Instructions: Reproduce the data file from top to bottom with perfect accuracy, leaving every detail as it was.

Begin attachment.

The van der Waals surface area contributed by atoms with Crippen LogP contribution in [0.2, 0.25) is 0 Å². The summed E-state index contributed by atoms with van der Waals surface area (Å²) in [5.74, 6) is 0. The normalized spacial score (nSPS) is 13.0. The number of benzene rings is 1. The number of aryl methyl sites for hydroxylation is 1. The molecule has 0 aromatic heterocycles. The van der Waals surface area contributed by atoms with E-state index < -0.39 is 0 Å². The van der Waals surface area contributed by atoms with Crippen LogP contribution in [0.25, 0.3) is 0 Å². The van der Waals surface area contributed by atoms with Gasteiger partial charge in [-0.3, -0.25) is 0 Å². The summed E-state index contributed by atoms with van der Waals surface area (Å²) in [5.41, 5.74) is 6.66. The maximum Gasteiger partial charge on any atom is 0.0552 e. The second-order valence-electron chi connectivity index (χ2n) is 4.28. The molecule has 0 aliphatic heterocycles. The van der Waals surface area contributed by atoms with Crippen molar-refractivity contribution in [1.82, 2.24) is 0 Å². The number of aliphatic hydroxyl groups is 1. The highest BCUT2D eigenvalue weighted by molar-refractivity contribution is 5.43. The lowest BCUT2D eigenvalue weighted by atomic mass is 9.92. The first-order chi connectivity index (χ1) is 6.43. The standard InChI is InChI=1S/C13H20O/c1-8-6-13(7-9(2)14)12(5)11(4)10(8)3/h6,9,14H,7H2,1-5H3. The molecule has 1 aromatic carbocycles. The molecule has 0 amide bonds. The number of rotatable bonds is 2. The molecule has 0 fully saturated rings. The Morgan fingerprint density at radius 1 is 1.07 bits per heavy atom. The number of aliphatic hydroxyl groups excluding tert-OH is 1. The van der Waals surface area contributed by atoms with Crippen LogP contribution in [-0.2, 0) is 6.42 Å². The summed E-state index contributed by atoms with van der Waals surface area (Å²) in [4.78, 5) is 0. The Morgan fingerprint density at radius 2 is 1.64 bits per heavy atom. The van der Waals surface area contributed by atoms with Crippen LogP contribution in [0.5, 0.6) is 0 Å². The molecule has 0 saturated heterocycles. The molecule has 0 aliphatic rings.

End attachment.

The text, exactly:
The van der Waals surface area contributed by atoms with Crippen LogP contribution in [0.2, 0.25) is 0 Å². The summed E-state index contributed by atoms with van der Waals surface area (Å²) in [5.74, 6) is 0. The normalized spacial score (nSPS) is 13.0. The number of benzene rings is 1. The number of aryl methyl sites for hydroxylation is 1. The molecule has 0 aromatic heterocycles. The van der Waals surface area contributed by atoms with E-state index < -0.39 is 0 Å². The van der Waals surface area contributed by atoms with Crippen LogP contribution in [0.25, 0.3) is 0 Å². The van der Waals surface area contributed by atoms with Gasteiger partial charge in [-0.3, -0.25) is 0 Å². The summed E-state index contributed by atoms with van der Waals surface area (Å²) in [5.41, 5.74) is 6.66. The maximum Gasteiger partial charge on any atom is 0.0552 e. The second-order valence-electron chi connectivity index (χ2n) is 4.28. The molecule has 0 aliphatic heterocycles. The van der Waals surface area contributed by atoms with Crippen molar-refractivity contribution in [1.82, 2.24) is 0 Å². The number of aliphatic hydroxyl groups is 1. The highest BCUT2D eigenvalue weighted by molar-refractivity contribution is 5.43. The lowest BCUT2D eigenvalue weighted by atomic mass is 9.92. The first-order chi connectivity index (χ1) is 6.43. The standard InChI is InChI=1S/C13H20O/c1-8-6-13(7-9(2)14)12(5)11(4)10(8)3/h6,9,14H,7H2,1-5H3. The molecule has 1 aromatic carbocycles. The molecule has 0 amide bonds. The number of rotatable bonds is 2. The molecule has 0 fully saturated rings. The Morgan fingerprint density at radius 1 is 1.07 bits per heavy atom. The number of aliphatic hydroxyl groups excluding tert-OH is 1. The van der Waals surface area contributed by atoms with Crippen LogP contribution in [-0.2, 0) is 6.42 Å². The summed E-state index contributed by atoms with van der Waals surface area (Å²) in [4.78, 5) is 0. The Morgan fingerprint density at radius 2 is 1.64 bits per heavy atom. The van der Waals surface area contributed by atoms with Crippen LogP contribution in [0.5, 0.6) is 0 Å². The molecule has 0 saturated heterocycles. The molecule has 0 aliphatic rings.